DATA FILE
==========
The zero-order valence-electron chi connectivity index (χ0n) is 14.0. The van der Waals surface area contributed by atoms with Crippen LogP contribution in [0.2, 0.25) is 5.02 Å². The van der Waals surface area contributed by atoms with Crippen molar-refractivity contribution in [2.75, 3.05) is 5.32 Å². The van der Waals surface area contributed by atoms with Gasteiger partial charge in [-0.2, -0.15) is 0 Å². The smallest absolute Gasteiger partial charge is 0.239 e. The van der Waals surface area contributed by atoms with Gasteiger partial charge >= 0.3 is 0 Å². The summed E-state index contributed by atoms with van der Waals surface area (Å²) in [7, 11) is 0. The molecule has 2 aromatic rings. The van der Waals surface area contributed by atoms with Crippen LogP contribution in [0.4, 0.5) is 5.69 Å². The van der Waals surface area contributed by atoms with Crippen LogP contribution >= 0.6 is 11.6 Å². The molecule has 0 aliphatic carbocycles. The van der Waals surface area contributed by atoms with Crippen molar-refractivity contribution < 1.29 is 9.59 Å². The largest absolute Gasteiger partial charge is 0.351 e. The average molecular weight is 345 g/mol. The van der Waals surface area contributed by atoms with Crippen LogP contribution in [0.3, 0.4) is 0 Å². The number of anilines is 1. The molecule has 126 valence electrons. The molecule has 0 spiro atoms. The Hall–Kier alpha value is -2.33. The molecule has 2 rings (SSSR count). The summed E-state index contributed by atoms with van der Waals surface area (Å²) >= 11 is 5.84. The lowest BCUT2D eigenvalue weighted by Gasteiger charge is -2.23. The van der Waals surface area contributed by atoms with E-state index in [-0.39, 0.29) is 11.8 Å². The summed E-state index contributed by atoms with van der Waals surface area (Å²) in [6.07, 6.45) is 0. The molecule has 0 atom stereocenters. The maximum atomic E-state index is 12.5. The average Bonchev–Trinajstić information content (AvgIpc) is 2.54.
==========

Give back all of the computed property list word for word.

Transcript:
The zero-order valence-electron chi connectivity index (χ0n) is 14.0. The van der Waals surface area contributed by atoms with Crippen LogP contribution in [0.2, 0.25) is 5.02 Å². The van der Waals surface area contributed by atoms with Crippen molar-refractivity contribution in [2.75, 3.05) is 5.32 Å². The van der Waals surface area contributed by atoms with Gasteiger partial charge in [-0.2, -0.15) is 0 Å². The smallest absolute Gasteiger partial charge is 0.239 e. The van der Waals surface area contributed by atoms with Gasteiger partial charge >= 0.3 is 0 Å². The summed E-state index contributed by atoms with van der Waals surface area (Å²) in [7, 11) is 0. The molecule has 2 aromatic rings. The van der Waals surface area contributed by atoms with Crippen LogP contribution in [0.4, 0.5) is 5.69 Å². The van der Waals surface area contributed by atoms with Crippen LogP contribution >= 0.6 is 11.6 Å². The molecule has 0 aliphatic carbocycles. The van der Waals surface area contributed by atoms with Crippen molar-refractivity contribution < 1.29 is 9.59 Å². The largest absolute Gasteiger partial charge is 0.351 e. The average molecular weight is 345 g/mol. The van der Waals surface area contributed by atoms with Crippen LogP contribution in [0.3, 0.4) is 0 Å². The number of anilines is 1. The molecule has 126 valence electrons. The molecule has 0 spiro atoms. The Hall–Kier alpha value is -2.33. The molecule has 2 rings (SSSR count). The summed E-state index contributed by atoms with van der Waals surface area (Å²) >= 11 is 5.84. The lowest BCUT2D eigenvalue weighted by Gasteiger charge is -2.23. The van der Waals surface area contributed by atoms with E-state index in [-0.39, 0.29) is 11.8 Å². The summed E-state index contributed by atoms with van der Waals surface area (Å²) in [6.07, 6.45) is 0. The molecule has 0 atom stereocenters. The maximum atomic E-state index is 12.5. The average Bonchev–Trinajstić information content (AvgIpc) is 2.54.